Description: A good-sized bifacially flaked flint celt, possibly a rough-out, with dense dirty grey/off-white patination. An area of cortex remaining on one side and some minor surface wear, but overall condition good, with an old provenance label attached. From Cissbury, Sussex, and possibly from the flint mines at Cissbury Rings.
Size: 148 mm/5.8 ins. in length
Culture: Early Neolithic
Date: c. 4th Millennium B.C.
Provenance: From the collection of Sir Lucas White King (1865-1925).
Background: Sir Lucas White King was an Anglo-Irish colonial administrator in India before becoming Professor of Oriental Languages at Trinity College, Dublin, from 1905-1922, after which he lived in London. He was knighted in 1919.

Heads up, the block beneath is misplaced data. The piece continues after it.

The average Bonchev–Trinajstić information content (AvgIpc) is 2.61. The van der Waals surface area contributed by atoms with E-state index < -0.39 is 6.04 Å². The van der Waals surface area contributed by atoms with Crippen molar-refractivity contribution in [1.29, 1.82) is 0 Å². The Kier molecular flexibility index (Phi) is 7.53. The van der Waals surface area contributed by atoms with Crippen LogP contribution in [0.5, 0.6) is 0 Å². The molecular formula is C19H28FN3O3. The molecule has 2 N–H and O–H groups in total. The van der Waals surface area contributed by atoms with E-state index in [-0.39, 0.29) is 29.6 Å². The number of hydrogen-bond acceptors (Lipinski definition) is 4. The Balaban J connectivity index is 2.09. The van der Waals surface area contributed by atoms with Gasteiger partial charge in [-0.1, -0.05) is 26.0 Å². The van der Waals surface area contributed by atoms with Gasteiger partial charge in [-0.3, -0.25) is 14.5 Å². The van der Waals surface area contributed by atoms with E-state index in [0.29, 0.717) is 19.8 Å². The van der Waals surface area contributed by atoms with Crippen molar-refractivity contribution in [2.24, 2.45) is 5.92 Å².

Notes: The Neolithic flint mines at Cissbury Rings, Sussex, were one of the earliest flint mines in Britain and form the most important network of flint mining tunnels in Sussex, being exploited for about 900 years. Shafts up to 12 m deep were dug to mine higher quality flint than could be found on the surface. Up to eight galleries extended outwards from the bottom of the shafts, often interconnecting with one another. Axes were produced on the site as roughouts and traded over considerable distances, with Cissbury flint being found as far away as Italy.
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